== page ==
More than 3 million people in the UK are estimated to have osteoporosis, a condition that causes around 500,000 broken bones every year – that’s one every minute.
After the age of about 35 years, the body starts to remove more bone than it replaces. As a result, the total amount of bone tissue starts to decrease. This is often described as ‘bone loss’ or ‘bone thinning’.
Osteoporosis is a growing concern amongst both the ageing population generally, and women in particular. The increased bone loss at menopause can be related to the rapidly decreasing levels of progesterone – the hormone responsible for bone building – and increased levels of oestrogen – the hormone responsible for clearing away old bone.
Long-term synthetic hormone use and inadequate hormone levels at menopause both can contribute to increasing osteoporosis risk, the consequences of which can become very serious.
In women over 45 years of age, osteoporosis accounts for more days spent in hospital than many other diseases, including diabetes, heart disease and breast cancer. Often known as ‘the silent killer’ for its lack of symptoms osteoporosis needs to be taken seriously as once established and untreated it can lead to disability, loss of independence, and in some cases, premature death.
Once established the results are not just physical, but also mental and emotional due to the restrictions that osteoporosis can place on your previous lifestyle.
How to deal with osteoporosis
Your doctor may refer to osteoporosis or osteopenia, the condition before osteoporosis, or simply bone thinning or bone loss. Strategies might be simple or complex, but the key factor is the sustainability and well planned effectiveness of each strategy. In other words, how well will it work for you in your daily life?
Perfect Balance Clinic provides a range of services across their 8 locations in London, Hertfordshire and Bedfordshire and their philosophy rests on simple principles and puts the individual at the at the centre of a 360 degree results focused treatment.
Based on their experience, here are their suggestions to improve your bone health:
1. Keeping active is crucial so start by incorporating a fitness regime to benefit your health and mental wellbeing.
Exercise can reduce bone loss and possibly reduce the risk of broken bones, improve balance, improve your sense of wellbeing and make you better able to carry out daily tasks and activities.
2. It is important to seek advice so a condition can be diagnosed accurately. Treatment needs to identify the cause of the problem and then treatment could include and demonstrate how exercise, medication and diet play a vital role in preventing such conditions from worsening.
3. The nutritional aspects also need to be addressed to incorporate changes in diet to combat inflammatory joint diseases and introduce greater fermented fibre to reduce the acceleration of bone loss.
Food is crucial to provide a balance to your hormones; a well planned nutritional and supplement programme can provide positive results against breast tenderness, tiredness, moodiness, headaches, bloating, fluid retention and emotional symptoms.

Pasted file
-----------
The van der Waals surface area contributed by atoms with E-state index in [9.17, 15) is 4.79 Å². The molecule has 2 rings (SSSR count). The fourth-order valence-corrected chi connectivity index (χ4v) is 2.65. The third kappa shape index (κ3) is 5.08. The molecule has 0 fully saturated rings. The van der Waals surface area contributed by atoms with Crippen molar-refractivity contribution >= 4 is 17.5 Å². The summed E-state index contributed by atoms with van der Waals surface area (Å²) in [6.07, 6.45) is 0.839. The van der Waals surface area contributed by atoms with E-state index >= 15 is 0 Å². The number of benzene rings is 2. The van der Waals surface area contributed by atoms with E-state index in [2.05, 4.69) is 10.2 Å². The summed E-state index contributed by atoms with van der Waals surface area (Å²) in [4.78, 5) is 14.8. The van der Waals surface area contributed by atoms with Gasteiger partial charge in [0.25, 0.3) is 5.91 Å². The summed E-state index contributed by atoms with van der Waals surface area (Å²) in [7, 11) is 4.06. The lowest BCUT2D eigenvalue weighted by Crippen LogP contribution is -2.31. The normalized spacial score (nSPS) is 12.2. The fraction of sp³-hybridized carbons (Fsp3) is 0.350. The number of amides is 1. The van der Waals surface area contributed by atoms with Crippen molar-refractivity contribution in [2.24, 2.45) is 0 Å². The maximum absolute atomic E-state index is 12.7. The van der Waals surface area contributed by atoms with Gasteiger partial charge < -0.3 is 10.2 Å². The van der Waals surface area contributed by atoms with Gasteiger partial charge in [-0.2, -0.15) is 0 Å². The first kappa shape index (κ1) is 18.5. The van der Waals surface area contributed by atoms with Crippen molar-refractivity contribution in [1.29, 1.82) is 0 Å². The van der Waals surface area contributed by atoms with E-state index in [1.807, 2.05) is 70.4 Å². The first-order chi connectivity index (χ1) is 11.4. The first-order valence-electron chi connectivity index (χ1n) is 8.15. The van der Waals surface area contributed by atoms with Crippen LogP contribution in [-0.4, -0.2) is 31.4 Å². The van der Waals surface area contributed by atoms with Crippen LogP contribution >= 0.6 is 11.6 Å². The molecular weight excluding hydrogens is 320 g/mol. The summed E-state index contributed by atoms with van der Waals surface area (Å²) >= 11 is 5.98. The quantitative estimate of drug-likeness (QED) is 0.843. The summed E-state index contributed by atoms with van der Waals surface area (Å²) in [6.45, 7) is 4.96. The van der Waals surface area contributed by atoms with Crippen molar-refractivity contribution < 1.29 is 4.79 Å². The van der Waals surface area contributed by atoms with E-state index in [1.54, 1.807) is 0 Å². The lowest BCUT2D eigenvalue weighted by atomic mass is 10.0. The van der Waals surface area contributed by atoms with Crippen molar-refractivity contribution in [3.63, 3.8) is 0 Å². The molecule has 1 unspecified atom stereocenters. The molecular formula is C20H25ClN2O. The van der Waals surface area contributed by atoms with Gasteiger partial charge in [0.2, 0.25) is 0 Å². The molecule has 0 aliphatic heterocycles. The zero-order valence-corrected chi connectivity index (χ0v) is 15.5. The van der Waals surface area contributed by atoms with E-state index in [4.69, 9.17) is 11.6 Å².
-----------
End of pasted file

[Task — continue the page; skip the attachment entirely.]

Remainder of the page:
4. Addressing lifestyle factors is crucial in making people understand earlier why they may be suffering from bone disease. And this is imperative toward preventing long term disability.
5. Being aware of both the risks and treatment available for osteoporosis from all aspects such as medical options, therapeutic assistance and how to best help yourself is the best way forward. Lack of such awareness is a major problem when dealing with osteoporosis, due to the lack of symptoms mentioned earlier, and an increasing trend to poor posture as our daily habits have altered.
Stephen Makinde’s work at the Clinic has been focused on his determination to tackle the physical constraints that impact the public on a daily basis. We now spend less time in activity and more at a desk or over a computer or iPad so to support his philosophy the Clinic’s Physiotherapist, Fatimah Parkar, has produced a free downloadable Posture Book at http://www.perfectbalanceclinic.com/advice/e-books/posture-e-book/
Maintaining the correct hormone balance at menopause so you have the right levels of oestrogen to clear away old bone, and progesterone to build the new bone is critical.
Weight gain is also an element at menopause so if you are seeing an increase there then you are likely to be producing oestrogen still from the fat cells but the levels of progesterone do drop dramatically and with osteoporosis need supplementing. Adding in a specific osteoporosis supplement with the correct balance of vitamins and bone building elements will also support bone health.
https://www.bio-hormone-health.com/2017/09/06/osteoporosis-a-doctors-view/ Dame Dr Shirley A Bond
https://www.bio-hormone-health.com/2017/12/20/what-your-doctor-may-not-tell-you-about-osteoporosis-and-bioidentical-natural-progesterone/ John Lee, MD pioneer of bioidentical progesterone usage